Continue reading to learn about this year’s ten finalists, including the top three student teams and honorable mentions.
1st Place Student Winning Team
Pontificia Universidad Javeriana, Bogota, Colombia
Bryosoil is a modular and multi-functional soil system that uses 3 geometric patterns found in bryophytes to help prevent floods and fight the heat island effect. It catches water from a flooding event and manages it, depending on the risk. It is composed of 3 layers that perform 5 functions: it slows down the flow, redirects it, infiltrates the water into natural soil, harvests stormwater, or evaporates it. These layers replace the existing paradigm of water management that is based on pipe systems.
2nd Place Student Winning Team
California State University Long Beach, Long Beach, California
Rice Age is aiming to solve the problems with plastic use, water loss, and methane emissions in the rice growing industry. By emulating the hexagonal shape of the honeycomb and the circulatory system of termite mounds in a closed-loop system, Rice Age is able to maximize land use, oxygenate the soil, and preserve water in rice production.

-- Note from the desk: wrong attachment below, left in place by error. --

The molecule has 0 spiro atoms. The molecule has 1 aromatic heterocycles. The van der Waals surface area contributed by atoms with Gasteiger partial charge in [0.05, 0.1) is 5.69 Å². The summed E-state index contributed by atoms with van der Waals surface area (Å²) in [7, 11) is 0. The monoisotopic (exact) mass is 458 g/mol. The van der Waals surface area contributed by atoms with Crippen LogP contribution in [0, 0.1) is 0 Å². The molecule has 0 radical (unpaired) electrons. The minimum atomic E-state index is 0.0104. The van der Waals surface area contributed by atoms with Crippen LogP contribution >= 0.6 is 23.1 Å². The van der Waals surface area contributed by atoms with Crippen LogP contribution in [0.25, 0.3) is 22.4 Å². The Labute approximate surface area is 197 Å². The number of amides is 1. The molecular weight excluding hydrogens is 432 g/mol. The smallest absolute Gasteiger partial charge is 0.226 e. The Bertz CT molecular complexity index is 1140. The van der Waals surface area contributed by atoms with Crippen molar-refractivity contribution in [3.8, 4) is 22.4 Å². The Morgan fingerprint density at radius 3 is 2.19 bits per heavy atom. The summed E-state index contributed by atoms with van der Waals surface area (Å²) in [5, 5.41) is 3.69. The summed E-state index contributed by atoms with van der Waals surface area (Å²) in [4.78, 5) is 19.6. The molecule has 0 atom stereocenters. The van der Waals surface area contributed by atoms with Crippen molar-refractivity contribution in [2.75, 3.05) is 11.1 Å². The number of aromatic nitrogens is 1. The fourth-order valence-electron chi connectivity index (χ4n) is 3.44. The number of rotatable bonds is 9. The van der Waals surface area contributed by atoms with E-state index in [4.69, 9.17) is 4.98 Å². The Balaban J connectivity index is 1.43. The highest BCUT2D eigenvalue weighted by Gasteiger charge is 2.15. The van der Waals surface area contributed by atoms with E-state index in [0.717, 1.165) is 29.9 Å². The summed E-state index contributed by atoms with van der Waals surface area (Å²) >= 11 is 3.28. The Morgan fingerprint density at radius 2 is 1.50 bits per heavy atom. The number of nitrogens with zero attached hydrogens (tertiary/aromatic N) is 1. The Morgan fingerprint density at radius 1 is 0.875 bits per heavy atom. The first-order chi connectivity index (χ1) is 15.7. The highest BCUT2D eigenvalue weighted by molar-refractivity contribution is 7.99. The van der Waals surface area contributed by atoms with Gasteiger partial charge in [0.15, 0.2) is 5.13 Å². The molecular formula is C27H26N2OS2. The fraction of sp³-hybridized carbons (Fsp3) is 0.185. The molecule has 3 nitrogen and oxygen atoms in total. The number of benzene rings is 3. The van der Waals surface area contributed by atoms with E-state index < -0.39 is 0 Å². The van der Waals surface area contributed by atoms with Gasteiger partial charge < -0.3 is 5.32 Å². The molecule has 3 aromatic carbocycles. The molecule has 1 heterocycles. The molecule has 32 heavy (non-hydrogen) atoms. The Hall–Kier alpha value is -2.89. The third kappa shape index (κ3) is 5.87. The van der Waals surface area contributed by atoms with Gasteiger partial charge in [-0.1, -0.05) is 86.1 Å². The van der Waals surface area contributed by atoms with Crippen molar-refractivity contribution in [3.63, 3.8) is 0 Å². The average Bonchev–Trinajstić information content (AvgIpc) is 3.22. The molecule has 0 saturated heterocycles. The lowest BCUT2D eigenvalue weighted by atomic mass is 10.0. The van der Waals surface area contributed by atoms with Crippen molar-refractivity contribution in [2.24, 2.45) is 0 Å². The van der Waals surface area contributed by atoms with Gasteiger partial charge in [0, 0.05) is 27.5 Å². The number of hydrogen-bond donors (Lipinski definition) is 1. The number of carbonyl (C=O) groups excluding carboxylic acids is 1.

3rd Place Student Winning Team
Pratt Institute, New York, NY
Tomato’s Home aims to address the issue of food waste in producing countries like Nigeria with their design that can prolong the freshness of tomatoes, one of the most common crops in Nigeria, by five to six days. Inspired by cacti, quiver trees, South-American grass cutting ants, desert snails, and the respiratory system of crickets, this team utilizes local materials in their design of an energy efficient and sustainable tomato storage system.
New York, NY
Performance textile production heavily relies on petrochemicals, livestock, and agriculture.- the largest industrial contributors to CO2 emissions globally and the most polluting industries in the world. Werewool has turned to nature to mitigate the textile industries’ impact, using a biomimetic approach to emulate the inherent performance properties that nature has evolved to have such as color, stretch, and waterproofing for performance textiles without the deleterious impact of traditional synthetic fibers.